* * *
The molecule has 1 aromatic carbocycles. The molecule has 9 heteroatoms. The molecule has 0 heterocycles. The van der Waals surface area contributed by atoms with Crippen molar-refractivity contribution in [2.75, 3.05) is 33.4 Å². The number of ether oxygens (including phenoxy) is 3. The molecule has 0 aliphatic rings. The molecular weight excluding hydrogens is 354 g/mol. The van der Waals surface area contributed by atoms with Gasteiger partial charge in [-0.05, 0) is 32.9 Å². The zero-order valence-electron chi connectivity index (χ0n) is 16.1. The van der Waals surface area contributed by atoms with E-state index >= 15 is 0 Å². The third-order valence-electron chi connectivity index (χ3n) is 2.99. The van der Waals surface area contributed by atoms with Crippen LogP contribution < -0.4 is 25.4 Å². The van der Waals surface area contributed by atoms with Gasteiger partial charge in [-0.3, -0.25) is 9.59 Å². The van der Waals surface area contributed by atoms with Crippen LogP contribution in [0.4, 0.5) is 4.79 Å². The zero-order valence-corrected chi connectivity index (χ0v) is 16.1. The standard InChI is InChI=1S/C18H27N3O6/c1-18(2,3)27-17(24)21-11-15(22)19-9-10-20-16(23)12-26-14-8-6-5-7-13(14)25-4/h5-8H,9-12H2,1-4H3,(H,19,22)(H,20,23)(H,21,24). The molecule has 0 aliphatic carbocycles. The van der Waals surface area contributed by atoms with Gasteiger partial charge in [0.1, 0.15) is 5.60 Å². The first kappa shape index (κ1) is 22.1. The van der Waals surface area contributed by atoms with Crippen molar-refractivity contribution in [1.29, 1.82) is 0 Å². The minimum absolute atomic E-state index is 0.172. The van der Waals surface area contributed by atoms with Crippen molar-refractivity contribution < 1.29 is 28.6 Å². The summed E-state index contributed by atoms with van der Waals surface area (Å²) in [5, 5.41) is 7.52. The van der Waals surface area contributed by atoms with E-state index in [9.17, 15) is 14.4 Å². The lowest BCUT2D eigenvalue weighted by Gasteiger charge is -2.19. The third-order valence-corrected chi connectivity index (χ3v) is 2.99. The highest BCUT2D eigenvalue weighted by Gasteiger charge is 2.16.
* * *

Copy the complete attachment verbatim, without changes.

The molecule has 1 aromatic carbocycles. The molecule has 9 heteroatoms. The molecule has 0 heterocycles. The van der Waals surface area contributed by atoms with Crippen molar-refractivity contribution in [2.75, 3.05) is 33.4 Å². The number of ether oxygens (including phenoxy) is 3. The molecule has 0 aliphatic rings. The molecular weight excluding hydrogens is 354 g/mol. The van der Waals surface area contributed by atoms with Gasteiger partial charge in [-0.05, 0) is 32.9 Å². The zero-order valence-electron chi connectivity index (χ0n) is 16.1. The van der Waals surface area contributed by atoms with E-state index >= 15 is 0 Å². The third-order valence-electron chi connectivity index (χ3n) is 2.99. The van der Waals surface area contributed by atoms with Crippen LogP contribution < -0.4 is 25.4 Å². The van der Waals surface area contributed by atoms with Gasteiger partial charge in [-0.3, -0.25) is 9.59 Å². The van der Waals surface area contributed by atoms with Crippen LogP contribution in [0.4, 0.5) is 4.79 Å². The zero-order valence-corrected chi connectivity index (χ0v) is 16.1. The standard InChI is InChI=1S/C18H27N3O6/c1-18(2,3)27-17(24)21-11-15(22)19-9-10-20-16(23)12-26-14-8-6-5-7-13(14)25-4/h5-8H,9-12H2,1-4H3,(H,19,22)(H,20,23)(H,21,24). The molecule has 0 aliphatic carbocycles. The van der Waals surface area contributed by atoms with Gasteiger partial charge in [0.1, 0.15) is 5.60 Å². The first kappa shape index (κ1) is 22.1. The van der Waals surface area contributed by atoms with Crippen molar-refractivity contribution in [1.29, 1.82) is 0 Å². The minimum absolute atomic E-state index is 0.172. The van der Waals surface area contributed by atoms with Crippen molar-refractivity contribution < 1.29 is 28.6 Å². The summed E-state index contributed by atoms with van der Waals surface area (Å²) in [5, 5.41) is 7.52. The van der Waals surface area contributed by atoms with E-state index in [9.17, 15) is 14.4 Å². The lowest BCUT2D eigenvalue weighted by Gasteiger charge is -2.19. The third-order valence-corrected chi connectivity index (χ3v) is 2.99. The highest BCUT2D eigenvalue weighted by Gasteiger charge is 2.16.